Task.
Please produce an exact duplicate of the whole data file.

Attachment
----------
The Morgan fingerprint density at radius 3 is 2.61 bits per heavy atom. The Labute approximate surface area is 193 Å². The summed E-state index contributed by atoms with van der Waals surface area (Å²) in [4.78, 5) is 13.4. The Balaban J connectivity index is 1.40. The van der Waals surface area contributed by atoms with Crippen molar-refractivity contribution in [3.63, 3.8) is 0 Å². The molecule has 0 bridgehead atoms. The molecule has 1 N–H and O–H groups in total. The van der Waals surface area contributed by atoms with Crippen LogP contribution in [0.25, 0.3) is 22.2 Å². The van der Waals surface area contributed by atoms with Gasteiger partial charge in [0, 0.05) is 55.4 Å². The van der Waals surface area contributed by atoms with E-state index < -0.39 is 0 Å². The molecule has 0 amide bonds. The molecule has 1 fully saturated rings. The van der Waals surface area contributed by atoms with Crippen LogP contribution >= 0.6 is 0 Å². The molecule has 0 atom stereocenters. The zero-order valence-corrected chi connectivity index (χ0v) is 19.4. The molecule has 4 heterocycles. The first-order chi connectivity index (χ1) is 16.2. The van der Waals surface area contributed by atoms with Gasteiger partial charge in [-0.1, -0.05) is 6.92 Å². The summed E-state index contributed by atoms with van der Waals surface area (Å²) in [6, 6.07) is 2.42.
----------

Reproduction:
The Morgan fingerprint density at radius 3 is 2.61 bits per heavy atom. The Labute approximate surface area is 193 Å². The summed E-state index contributed by atoms with van der Waals surface area (Å²) in [4.78, 5) is 13.4. The Balaban J connectivity index is 1.40. The van der Waals surface area contributed by atoms with Crippen molar-refractivity contribution in [3.63, 3.8) is 0 Å². The molecule has 0 bridgehead atoms. The molecule has 1 N–H and O–H groups in total. The van der Waals surface area contributed by atoms with Crippen LogP contribution in [0.25, 0.3) is 22.2 Å². The van der Waals surface area contributed by atoms with Gasteiger partial charge in [0, 0.05) is 55.4 Å². The van der Waals surface area contributed by atoms with E-state index < -0.39 is 0 Å². The molecule has 0 amide bonds. The molecule has 1 fully saturated rings. The van der Waals surface area contributed by atoms with Crippen LogP contribution >= 0.6 is 0 Å². The molecule has 0 atom stereocenters. The zero-order valence-corrected chi connectivity index (χ0v) is 19.4. The molecule has 4 heterocycles. The first-order chi connectivity index (χ1) is 16.2. The van der Waals surface area contributed by atoms with Gasteiger partial charge in [-0.1, -0.05) is 6.92 Å². The summed E-state index contributed by atoms with van der Waals surface area (Å²) in [6, 6.07) is 2.42.